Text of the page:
In the Media: 10th May 2015

In the media is a weekly round-up of features written by, about or containing female writers that have appeared during the previous week and I think are insightful, interesting and/or thought provoking. Linking to them is not necessarily a sign that I agree with everything that’s said but it’s definitely an indication that they’ve made me think. I’m using the term ‘media’ to include social media, so links to blog posts as well as traditional media are likely and the categories used are a guide, not definitives.

It’s Mother’s Day in 80 countries around the world today. Not surprisingly, there has been a whole range of articles, from a whole range of view points, about mothers and motherhood this week. The Hairpin ran a series including  ‘Mommy Queerest‘ by Sarah Liss; ‘Thoroughly Modern Murdering Mothers; or, Women Who Kill for Their Children‘ by Meredith Haggerty; ‘A Joke, A Story‘ by Naomi Skwarna; ‘Going for the Burn: Revisiting Jane Fonda’s Workouts‘ by Alison Hamm’ ‘Mothers and Moms‘ by Haley Mlotek, and Randi Bergman, ‘The Weirdest Beauty Tips I Learned From My Mom‘.

Tameka Cage-Conley wrote, ‘Motherhood, Art, And Police Brutality‘ on VSB; Amy Shouse wrote ‘My mom never wanted kids‘ on Salon; Anne Enright wrote, ‘When Mother Leaves the Room‘ in The New York Times; Cheryl Strayed wrote, ‘The ‘Painful Personal Toll Lung Cancer Has Taken on My Life’‘ on The Huffington Post; Monica Hessler, ‘The long drive to end a pregnancy‘ in The Washington Post; Mary HK Choi, ‘The Dicks Of Our Lives‘ on Buzzfeed; Mary Elizabeth Williams, ‘Sorry about Mother’s Day, my childfree girlfriends: Moms aren’t any more special (or unselfish) than you‘ on Salon; Edwidge Danticat, ‘A Prayer Before Dying‘ on Literary Hub; Brogan Driscoll, ‘I Refuse to Celebrate ‘Dad Bod’, Until We Appreciate the ‘Mum Bod’ Too‘ on the Huffington Post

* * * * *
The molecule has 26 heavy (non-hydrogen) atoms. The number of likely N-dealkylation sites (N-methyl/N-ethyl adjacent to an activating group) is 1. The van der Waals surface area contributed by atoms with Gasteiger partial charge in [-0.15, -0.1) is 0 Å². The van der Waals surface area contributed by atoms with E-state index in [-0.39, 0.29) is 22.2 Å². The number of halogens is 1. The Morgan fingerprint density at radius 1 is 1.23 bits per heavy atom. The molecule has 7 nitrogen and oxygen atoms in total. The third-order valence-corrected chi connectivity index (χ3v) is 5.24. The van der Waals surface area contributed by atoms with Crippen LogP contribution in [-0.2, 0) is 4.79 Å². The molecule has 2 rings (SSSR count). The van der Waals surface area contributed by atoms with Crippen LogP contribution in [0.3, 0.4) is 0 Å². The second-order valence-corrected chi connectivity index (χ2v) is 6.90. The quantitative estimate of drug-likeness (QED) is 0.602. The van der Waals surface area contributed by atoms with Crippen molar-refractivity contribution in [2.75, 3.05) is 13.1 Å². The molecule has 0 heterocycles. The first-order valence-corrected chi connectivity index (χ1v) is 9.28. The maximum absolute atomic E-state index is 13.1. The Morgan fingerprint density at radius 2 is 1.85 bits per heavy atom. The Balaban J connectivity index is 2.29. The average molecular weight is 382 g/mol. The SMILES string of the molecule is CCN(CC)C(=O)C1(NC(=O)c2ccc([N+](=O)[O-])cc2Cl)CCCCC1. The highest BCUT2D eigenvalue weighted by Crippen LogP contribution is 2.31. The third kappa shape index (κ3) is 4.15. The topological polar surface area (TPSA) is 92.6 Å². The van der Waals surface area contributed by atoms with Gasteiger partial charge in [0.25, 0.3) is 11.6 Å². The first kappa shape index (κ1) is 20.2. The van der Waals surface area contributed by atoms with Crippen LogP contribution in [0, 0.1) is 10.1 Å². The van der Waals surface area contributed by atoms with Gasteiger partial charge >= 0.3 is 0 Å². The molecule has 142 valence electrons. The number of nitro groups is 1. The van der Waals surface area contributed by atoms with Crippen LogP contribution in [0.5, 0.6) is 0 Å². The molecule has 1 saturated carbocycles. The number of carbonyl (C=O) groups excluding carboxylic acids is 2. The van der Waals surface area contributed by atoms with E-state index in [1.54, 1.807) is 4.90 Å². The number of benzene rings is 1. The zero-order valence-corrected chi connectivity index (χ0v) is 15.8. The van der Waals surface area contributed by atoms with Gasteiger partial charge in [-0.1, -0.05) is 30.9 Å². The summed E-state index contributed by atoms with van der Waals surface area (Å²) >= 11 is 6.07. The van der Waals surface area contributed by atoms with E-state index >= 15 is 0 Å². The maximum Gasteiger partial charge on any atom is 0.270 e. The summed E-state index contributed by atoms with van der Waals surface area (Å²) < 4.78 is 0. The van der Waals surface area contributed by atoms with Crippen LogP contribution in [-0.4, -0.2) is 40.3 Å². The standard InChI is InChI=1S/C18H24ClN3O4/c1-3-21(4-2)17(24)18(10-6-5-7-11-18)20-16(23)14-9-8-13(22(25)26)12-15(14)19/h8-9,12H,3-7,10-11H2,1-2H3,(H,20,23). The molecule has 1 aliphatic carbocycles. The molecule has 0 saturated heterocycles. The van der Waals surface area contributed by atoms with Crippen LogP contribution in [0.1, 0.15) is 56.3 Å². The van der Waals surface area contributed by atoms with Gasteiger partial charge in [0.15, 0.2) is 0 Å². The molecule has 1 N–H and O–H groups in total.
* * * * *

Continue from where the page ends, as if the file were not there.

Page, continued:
Catherine Bennett wrote in The Guardian, ‘It’s dehumanising to be ‘an oven’ for someone else’s baby‘; Jessica Roake wrote, ‘An Ode to the “Mom’s Night Out”‘ on Slate; Rebecca Mead wrote, ‘A Woman’s Place Is on the Internet‘ in The New Yorker; Sophie Heawood wrote, ‘I’ve read all the advice, but I still don’t know – am I raising a serial killer?‘ in The Guardian; Laila K wrote, ‘Up with the kids‘ in The Pool; Dahlia Lithwick, ‘“Bye-Bye, Normal Mommy”‘ on Slate; Christie Watson, ‘The Joy and Pain of Trans-Racial Adoption‘ on Literary Hub; Meagan O’Connell, ‘It’s My First Mother’s Day As a Mom. Now What?‘ in The Cut; Kate Spencer, ‘How I Finally Let Go Of Grief For My Dead Mom‘ on Buzzfeed; Domenica Ruta, ‘Can Having a Child Help Me Get Over My Abusive Mom?‘ in The Cut.

Danah Boyd, ‘I Miss Not Being Scared‘ on Medium; Melissa Duclos, ‘To the Doctor Who Reported Me to Child Protective Services‘ on The Offing; Christopher Frizzelle, ‘The Day Virginia Woolf Brought Her Mom Back to Life‘ on Literary Hub; Lauren Laverne, ‘“Mum” as a diss‘ in The Pool.

And if you’d rather read a book instead, Literary Hub suggests, ‘Five Intense Books for Mother’s Day‘ and the Huffington Post recommends, ‘Mother’s Day Reads: Eight Great Mother Characters in Literature‘.

Photograph by Idil Sukan

In the UK, there was a general election. 3AM Magazine ran a whole series of reactions including, Lauren Elkin, ‘an open letter to mark-francis vandelli‘; Juliet Jacques, ‘london – 2015‘; Eley Williams, ‘rosette manufacture: a catalogue and spotters’ guide‘, and Rachel Genn, ‘you wouldn’t like me when i’m disappointed‘. Other reactions included: Laurie Penny, ‘Don’t give in: an angry population is hard to govern; a depressed population is easy‘ in the New Statesman; Joan Smith, ‘Almost a third of all MPs are now women – a milestone has been reached‘ in The Guardian; Janice Turner, ‘Why the north is in revolt against Labour‘ in The Times; Beluah Maud Devaney, ‘Unfriending Tories on Facebook Is Not the Answer‘ on the Huffington Post

And there were a few pieces written prior to the result that I still think are worth reading: Sam Baker, ‘When voting doesn’t make you feel good‘ in The Pool; Suzanne Moore, ‘By Friday we’ll be reduced to bystanders at a revoltingly macho political stare-off‘ in The Guardian; Concepta Cassar, ‘Food For Thought: Hazlitt, Malthus and the Tragedy of Food Banks‘ in Litro; Katy Guest, ‘Sandi Toksvig’s Women’s Equality Party is a movement for which time has come‘ in The Independent; Salena Godden, ‘Colour-blind: What colour are you?‘ on her blog, and Isabel Rogers’ poem ‘The truth about political correctness‘ on her blog.